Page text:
Liam Neeson Demonstrates the Dangers of Revenge

On the big screen -- and in real life.

February 7, 2019 5:00 am
Liam Neeson in a scene from "Cold Pursuit" trailer. ("Cold Pursuit")
Liam Neeson in a scene from "Cold Pursuit" trailer. ("Cold Pursuit")

The title Cold Pursuit, a snowbound actioner starring Liam Neeson opening Friday, is a mashup of common phrases. One is that revenge is a dish best served cold; the other, a pun on the concept of hot pursuit. And hint: this time it’s really, really, really personal.

Thanks to the Taken Series, 1, 2 and 3, along with The Commuter, revenge has become Neeson’s cash cow, making past films like Schindler’s List, Love, Actually and Michael Collins blurry memories. He did those? Yes, he did. It’s such familiar territory that may have been why the 66-year old let his guard down this week during a Cold Pursuit junket, where he shared a disturbing anecdote.

According to The Independent, years ago when Neeson learned that an Irish girlfriend had been raped by a man she claimed was “black,” he roamed the streets as enraged as his fictional heroes. He said he went “up and down areas with a cosh, hoping I’d be approached by somebody—I’m ashamed to say that—and I did it for maybe a week, hoping some [making air quotes with his fingers] ‘black bastard’ would come out of a pub and have a go at me about something, you know? So that I could kill him.”

 Neeson’s costar Tom Bateman, realizing the publicity gaffe, said “holy shit,”

Yet Neeson persisted: “I did learn a lesson from it, when I eventually thought, ‘What the fuck are you doing,’ you know?… I come from a society—I grew up in Northern Ireland in the Troubles—and, you know, I knew a couple of guys that died on hunger strike, and I had acquaintances who were very caught up in the Troubles, and I understand that need for revenge, but it just leads to more revenge, to more killing and more killing, and Northern Ireland’s proof of that.

While Neeson, who appeared on Good Morning America on Tuesday to do damage control, tries to swim out of the career-strangling net he’d woven for himself, there’s no denying that the urge for revenge that animates his mainstream films is rooted in one of the most flammable of human emotions. To quote Michael Corleone, who knew a thing or two about avenging himself on his enemies, “just when I thought I was out they pull me back in!”

And the rope they use – is vengeance. As the death of Bambi’s mother forces the little animated deer to begin his own journey toward adulthood, the revenge film throws friends and relatives under the bus in order to animate the hero. And justify his inordinate violence – a key ingredient to these films.

My first introduction to the genre was Charles Bronson and Death Wish. Do I remember his dead wife and ravaged daughter that launched his own savage attacks? No, I remember his grim countenance and the escalating violence of the 1974 film. It was a watershed moment for Bronson’s career and was remade with Bruce Willis in 2018.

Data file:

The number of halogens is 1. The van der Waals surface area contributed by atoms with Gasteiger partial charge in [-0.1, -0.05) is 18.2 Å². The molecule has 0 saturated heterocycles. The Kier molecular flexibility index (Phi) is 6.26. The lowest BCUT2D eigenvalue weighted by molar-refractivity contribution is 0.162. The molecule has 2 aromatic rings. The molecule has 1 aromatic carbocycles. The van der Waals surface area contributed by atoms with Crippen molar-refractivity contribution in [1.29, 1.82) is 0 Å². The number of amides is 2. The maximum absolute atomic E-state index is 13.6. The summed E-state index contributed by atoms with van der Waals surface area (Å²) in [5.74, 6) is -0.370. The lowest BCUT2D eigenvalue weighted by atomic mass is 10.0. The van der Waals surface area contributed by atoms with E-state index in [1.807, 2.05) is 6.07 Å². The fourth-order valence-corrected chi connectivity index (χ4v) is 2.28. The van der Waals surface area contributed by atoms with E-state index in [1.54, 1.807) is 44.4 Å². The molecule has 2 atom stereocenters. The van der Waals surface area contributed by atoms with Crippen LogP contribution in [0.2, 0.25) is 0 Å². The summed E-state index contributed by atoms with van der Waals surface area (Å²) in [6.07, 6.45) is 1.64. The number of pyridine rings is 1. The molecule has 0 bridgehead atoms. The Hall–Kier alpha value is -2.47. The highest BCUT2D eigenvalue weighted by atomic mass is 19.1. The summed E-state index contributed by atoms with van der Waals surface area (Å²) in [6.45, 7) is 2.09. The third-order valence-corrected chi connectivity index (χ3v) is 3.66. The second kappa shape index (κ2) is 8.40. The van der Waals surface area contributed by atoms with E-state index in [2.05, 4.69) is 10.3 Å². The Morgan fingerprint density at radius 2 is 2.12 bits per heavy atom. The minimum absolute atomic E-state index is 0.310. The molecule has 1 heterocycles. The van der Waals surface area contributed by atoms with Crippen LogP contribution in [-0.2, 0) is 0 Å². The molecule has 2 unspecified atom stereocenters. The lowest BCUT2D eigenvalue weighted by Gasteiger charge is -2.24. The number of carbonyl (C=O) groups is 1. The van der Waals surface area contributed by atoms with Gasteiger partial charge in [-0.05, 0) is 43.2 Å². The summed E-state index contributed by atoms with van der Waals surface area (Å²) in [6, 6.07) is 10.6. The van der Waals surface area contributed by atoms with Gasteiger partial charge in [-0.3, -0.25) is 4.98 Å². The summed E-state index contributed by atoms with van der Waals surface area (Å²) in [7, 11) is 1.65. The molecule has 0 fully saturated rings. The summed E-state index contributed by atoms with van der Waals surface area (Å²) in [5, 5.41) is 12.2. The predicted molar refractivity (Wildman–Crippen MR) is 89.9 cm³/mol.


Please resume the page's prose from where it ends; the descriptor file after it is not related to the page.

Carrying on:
Why is Dirty Harry dirty? Because the extremes that Clint Eastwood’s titular rogue cop goes to exact justice and atone for the killing of innocents inspires more collateral damage than the original crime. Among the movie’s enduring powers is how it amps the audience up to identify, not with the school kiddies in the yellow bus threatened by the tug of war between crime and punishment, but the toxic avenger with a badge and a gun.

What do we remember about Fatal Attraction, the 1987 extramarital-affair-gone-awry thriller pairing hubby Michael Douglas and one-night stand Glenn Close? Her jilted virago boiled his kid’s bunny in the ultimate act of revenge against the nuclear family and the near impossibility of a zipless screw.  

Few emotions set a leading man or lady to the bunny boil more swiftly than unexpected loss igniting righteous vengeance. Whether it’s William Shakespeare’s Hamlet, Quentin Tarantino’s The Hateful Eight or Sofia Coppola’s The Beguiled, the desire to be a mensch is never quite as compelling as the desire for retaliation.

 Vengeance in fiction endures because it is firmly rooted in reality.

Recently, 1990s emasculator Lorena Bobbitt is back in the news. Who can forget how the headline making wife unplugged her husband’s member when he strayed — and tossed the tool out her car window?

 As we monitor the Brooklyn trial of El Chapo, aka Joaquin Guzman Loera, who can forget all the heads he rolled and bodies he burned to prove that he and Mexico’s Sinaloa Cartel could not, would not be crossed. The consequences of doing so were biblical.

If there’s a teachable moment it’s that revenge never solves anything. And, yet, that’s the essence of this human tragedy. That we cannot repress the urge and stop ourselves – and even if we can, we live vicariously through movies like Cold Pursuit, Dirty Harry, and Death Wish.

 Revenge, for Hollywood, is a dish best served – constantly.

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